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In early modern England, religious sorrow was seen as a form of spiritual dialogue between the soul and God, expressing how divine grace operates at the level of human emotion. Through close readings of both Protestant and Catholic poetry, Kuchar explains how the discourses of 'devout melancholy' helped generate some of the most engaging religious verse of the period. From Robert Southwell to John Milton, from Aemilia Lanyer to John Donne, the language of 'holy mourning' informed how poets represented the most intimate and enigmatic aspects of faith as lived experience. In turn, 'holy mourning' served as a way of registering some of the most pressing theological issues of the day. By tracing poetic representations of religious sorrow from Crashaw's devotional verse to Shakespeare's weeping kings, Kuchar expands our understanding of the interconnections between poetry, theology and emotion in post-Reformation England.Read more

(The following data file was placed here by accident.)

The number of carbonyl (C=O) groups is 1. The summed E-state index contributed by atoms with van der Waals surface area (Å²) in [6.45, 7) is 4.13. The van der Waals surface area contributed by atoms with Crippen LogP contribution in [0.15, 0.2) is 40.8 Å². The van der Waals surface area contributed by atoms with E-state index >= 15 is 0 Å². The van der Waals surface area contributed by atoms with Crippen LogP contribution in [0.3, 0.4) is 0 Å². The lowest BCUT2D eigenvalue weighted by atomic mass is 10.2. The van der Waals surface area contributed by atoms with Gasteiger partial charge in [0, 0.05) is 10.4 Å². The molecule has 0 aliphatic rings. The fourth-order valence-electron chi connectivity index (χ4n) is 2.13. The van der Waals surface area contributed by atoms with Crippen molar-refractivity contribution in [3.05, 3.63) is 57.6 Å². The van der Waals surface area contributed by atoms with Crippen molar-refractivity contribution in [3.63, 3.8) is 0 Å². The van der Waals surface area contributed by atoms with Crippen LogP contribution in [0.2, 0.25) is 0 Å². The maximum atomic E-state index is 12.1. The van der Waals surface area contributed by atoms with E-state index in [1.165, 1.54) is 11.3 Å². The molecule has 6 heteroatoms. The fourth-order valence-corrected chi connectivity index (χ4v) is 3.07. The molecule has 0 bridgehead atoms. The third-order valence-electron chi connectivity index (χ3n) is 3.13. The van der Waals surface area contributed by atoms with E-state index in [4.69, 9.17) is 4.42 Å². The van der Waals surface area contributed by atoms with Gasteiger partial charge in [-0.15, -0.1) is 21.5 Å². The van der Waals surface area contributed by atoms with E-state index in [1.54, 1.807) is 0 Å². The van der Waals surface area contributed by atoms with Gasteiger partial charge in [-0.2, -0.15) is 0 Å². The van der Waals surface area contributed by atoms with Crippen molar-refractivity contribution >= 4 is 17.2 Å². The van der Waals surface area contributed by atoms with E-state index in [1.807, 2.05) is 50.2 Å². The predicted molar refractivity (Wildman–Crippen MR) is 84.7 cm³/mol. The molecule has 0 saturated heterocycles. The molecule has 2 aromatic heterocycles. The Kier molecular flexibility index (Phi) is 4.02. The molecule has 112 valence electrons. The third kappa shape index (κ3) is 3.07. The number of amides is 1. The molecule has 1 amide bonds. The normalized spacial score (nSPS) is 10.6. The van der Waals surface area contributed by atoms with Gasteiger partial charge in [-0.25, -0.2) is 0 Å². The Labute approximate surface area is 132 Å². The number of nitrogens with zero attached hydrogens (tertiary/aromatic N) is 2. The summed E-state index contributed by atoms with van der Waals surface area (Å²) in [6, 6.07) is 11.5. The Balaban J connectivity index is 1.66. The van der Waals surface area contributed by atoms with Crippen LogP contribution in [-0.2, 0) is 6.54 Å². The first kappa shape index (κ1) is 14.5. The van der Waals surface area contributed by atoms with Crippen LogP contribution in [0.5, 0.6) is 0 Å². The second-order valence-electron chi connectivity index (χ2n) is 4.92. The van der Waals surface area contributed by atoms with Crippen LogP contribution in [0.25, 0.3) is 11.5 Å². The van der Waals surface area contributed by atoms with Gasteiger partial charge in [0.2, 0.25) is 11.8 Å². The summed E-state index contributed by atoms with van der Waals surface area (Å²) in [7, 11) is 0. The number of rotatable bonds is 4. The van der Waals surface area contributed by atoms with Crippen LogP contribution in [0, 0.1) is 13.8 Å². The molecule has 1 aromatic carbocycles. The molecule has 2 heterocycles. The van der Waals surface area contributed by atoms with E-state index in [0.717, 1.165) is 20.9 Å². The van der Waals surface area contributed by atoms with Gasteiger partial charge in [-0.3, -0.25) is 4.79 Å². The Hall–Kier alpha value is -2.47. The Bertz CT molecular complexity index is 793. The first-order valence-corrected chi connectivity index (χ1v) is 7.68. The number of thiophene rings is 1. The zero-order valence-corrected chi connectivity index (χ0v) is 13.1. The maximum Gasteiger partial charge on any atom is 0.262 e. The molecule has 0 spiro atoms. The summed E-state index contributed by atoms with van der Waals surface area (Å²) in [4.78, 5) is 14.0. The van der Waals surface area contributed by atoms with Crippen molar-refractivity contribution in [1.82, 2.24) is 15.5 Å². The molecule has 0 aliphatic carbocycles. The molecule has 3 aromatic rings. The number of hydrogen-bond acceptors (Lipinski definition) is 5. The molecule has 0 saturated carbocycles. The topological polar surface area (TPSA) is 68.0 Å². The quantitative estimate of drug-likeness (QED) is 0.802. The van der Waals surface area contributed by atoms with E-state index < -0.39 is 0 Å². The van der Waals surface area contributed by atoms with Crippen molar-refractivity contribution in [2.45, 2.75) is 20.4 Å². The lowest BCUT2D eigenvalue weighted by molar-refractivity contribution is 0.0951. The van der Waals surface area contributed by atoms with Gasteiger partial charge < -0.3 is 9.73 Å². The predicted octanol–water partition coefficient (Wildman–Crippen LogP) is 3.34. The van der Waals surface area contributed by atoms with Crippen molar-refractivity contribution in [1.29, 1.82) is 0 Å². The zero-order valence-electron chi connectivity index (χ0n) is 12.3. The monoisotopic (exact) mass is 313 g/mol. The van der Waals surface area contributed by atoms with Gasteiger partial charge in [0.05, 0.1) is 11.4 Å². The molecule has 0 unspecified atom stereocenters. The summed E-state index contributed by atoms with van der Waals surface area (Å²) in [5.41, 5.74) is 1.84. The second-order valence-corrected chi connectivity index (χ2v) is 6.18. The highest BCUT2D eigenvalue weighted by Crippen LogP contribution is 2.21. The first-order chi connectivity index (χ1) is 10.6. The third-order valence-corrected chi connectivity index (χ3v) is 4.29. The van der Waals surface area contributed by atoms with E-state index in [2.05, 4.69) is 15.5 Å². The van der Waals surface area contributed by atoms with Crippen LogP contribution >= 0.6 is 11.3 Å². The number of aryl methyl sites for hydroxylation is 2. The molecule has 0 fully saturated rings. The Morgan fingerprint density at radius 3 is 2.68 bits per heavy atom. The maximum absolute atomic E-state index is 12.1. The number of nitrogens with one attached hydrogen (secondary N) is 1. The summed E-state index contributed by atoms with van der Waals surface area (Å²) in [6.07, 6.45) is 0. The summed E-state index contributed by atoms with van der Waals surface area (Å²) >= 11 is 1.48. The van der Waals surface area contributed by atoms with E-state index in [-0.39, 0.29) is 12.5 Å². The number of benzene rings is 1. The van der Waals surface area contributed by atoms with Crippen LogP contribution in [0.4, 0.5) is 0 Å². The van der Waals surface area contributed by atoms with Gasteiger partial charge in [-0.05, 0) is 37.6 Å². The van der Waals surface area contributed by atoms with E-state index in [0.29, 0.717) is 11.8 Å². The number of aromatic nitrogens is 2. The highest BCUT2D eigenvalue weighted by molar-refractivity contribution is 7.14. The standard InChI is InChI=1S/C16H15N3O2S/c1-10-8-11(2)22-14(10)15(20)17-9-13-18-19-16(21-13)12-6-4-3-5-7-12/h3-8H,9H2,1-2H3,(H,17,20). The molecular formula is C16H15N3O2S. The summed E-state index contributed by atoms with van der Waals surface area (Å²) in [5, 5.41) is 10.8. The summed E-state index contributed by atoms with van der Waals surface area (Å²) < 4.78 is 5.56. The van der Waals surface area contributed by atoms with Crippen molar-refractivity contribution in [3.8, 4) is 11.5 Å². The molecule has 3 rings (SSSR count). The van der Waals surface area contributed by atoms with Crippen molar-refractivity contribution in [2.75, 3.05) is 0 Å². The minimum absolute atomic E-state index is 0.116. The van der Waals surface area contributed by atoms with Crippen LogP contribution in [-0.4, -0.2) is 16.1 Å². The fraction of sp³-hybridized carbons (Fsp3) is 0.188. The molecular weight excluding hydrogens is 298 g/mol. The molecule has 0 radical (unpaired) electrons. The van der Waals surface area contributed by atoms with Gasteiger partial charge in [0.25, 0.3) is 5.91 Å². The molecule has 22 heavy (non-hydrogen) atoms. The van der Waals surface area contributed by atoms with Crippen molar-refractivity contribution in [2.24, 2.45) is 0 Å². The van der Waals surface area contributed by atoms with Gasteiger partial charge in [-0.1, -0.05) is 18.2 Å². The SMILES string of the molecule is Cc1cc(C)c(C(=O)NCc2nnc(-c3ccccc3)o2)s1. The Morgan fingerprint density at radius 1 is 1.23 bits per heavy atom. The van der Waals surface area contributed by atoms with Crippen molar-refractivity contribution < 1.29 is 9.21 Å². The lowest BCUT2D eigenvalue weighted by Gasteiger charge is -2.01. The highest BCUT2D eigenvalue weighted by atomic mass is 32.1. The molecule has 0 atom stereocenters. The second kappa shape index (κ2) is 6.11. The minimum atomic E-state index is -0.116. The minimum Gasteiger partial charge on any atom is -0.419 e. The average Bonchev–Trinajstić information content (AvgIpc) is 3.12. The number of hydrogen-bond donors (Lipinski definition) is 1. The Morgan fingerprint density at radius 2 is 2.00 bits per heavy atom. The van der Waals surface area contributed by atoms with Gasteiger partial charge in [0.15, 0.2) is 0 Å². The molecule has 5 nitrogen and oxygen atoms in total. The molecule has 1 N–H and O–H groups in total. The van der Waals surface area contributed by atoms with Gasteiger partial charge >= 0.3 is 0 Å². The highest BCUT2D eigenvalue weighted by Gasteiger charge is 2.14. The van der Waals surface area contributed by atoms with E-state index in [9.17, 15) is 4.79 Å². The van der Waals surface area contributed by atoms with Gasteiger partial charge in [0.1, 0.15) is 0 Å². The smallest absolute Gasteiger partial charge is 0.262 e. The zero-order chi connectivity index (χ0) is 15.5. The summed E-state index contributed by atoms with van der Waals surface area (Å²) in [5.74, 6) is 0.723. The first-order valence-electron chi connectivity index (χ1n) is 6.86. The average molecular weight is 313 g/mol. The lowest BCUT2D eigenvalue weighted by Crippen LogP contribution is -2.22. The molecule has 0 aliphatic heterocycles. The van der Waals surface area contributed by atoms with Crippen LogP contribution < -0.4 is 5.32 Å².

- Illuminates the relations between poetry and theology by examining both Catholic and Protestant texts
- Pays attention to both form and context of poems to reveal the theological background of poetic and rhetorical figures used in the period
- Explores how poetry expresses early modern experiences of faith and religion
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- Date Published: March 2011
- format: Paperback
- isbn: 9780521174428
- length: 254 pages
- dimensions: 229 x 152 x 15 mm
- weight: 0.38kg
- availability: Available
Table of Contents
1. The poetry of tears and the ghost of Robert Southwell in Shakespeare's Richard II and Milton's Paradise Lost
2. The poetry of tears and the metaphysics of Grief: Richard Crashaw's 'The Weeper'
3. The poetry of tears and the metaphysics of grief: Andrew Marvell's 'Eyes and Tears'
4. Sad delight: theology and Marian iconography in Aemilia Lanyer's Salve Deus Rex Judaeorum
5. Petrarchism and repentance in John Donne's Holy Sonnets
6. John Donne and the poetics of belatedness: typology, trauma, and testimony in An Anatomy of the World
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